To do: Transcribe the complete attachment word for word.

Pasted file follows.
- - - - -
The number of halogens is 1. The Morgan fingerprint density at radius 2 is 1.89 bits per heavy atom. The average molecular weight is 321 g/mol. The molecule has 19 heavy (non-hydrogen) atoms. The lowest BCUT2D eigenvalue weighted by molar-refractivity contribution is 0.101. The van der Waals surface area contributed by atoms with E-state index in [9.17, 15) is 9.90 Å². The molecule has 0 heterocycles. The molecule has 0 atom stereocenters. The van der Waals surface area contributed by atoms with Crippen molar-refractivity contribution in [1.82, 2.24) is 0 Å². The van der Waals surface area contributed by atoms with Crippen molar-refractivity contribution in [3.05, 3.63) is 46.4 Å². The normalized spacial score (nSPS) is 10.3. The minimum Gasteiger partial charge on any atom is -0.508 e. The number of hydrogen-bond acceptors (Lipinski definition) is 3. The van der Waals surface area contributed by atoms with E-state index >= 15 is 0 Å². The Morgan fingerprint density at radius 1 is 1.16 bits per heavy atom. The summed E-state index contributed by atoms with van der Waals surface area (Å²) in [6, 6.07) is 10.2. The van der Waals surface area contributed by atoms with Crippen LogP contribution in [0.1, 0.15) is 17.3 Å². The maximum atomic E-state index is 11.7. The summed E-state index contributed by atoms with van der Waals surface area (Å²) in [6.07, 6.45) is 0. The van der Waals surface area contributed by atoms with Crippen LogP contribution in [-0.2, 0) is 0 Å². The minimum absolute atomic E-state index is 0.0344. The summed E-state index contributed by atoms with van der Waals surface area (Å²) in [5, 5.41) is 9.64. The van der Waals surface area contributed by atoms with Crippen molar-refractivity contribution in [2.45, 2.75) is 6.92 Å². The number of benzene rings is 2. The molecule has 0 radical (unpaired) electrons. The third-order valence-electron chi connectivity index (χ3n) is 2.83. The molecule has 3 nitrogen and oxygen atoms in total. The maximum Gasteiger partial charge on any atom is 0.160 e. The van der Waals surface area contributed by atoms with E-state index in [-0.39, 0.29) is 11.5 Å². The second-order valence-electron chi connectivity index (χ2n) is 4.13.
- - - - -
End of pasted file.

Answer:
The number of halogens is 1. The Morgan fingerprint density at radius 2 is 1.89 bits per heavy atom. The average molecular weight is 321 g/mol. The molecule has 19 heavy (non-hydrogen) atoms. The lowest BCUT2D eigenvalue weighted by molar-refractivity contribution is 0.101. The van der Waals surface area contributed by atoms with E-state index in [9.17, 15) is 9.90 Å². The molecule has 0 heterocycles. The molecule has 0 atom stereocenters. The van der Waals surface area contributed by atoms with Crippen molar-refractivity contribution in [1.82, 2.24) is 0 Å². The van der Waals surface area contributed by atoms with Crippen molar-refractivity contribution in [3.05, 3.63) is 46.4 Å². The normalized spacial score (nSPS) is 10.3. The minimum Gasteiger partial charge on any atom is -0.508 e. The number of hydrogen-bond acceptors (Lipinski definition) is 3. The van der Waals surface area contributed by atoms with E-state index >= 15 is 0 Å². The Morgan fingerprint density at radius 1 is 1.16 bits per heavy atom. The summed E-state index contributed by atoms with van der Waals surface area (Å²) in [6, 6.07) is 10.2. The van der Waals surface area contributed by atoms with Crippen LogP contribution in [0.1, 0.15) is 17.3 Å². The maximum atomic E-state index is 11.7. The summed E-state index contributed by atoms with van der Waals surface area (Å²) in [6.07, 6.45) is 0. The van der Waals surface area contributed by atoms with Crippen LogP contribution in [-0.2, 0) is 0 Å². The minimum absolute atomic E-state index is 0.0344. The summed E-state index contributed by atoms with van der Waals surface area (Å²) in [5, 5.41) is 9.64. The van der Waals surface area contributed by atoms with Crippen molar-refractivity contribution in [2.45, 2.75) is 6.92 Å². The number of benzene rings is 2. The molecule has 0 radical (unpaired) electrons. The third-order valence-electron chi connectivity index (χ3n) is 2.83. The molecule has 3 nitrogen and oxygen atoms in total. The maximum Gasteiger partial charge on any atom is 0.160 e. The van der Waals surface area contributed by atoms with E-state index in [-0.39, 0.29) is 11.5 Å². The second-order valence-electron chi connectivity index (χ2n) is 4.13.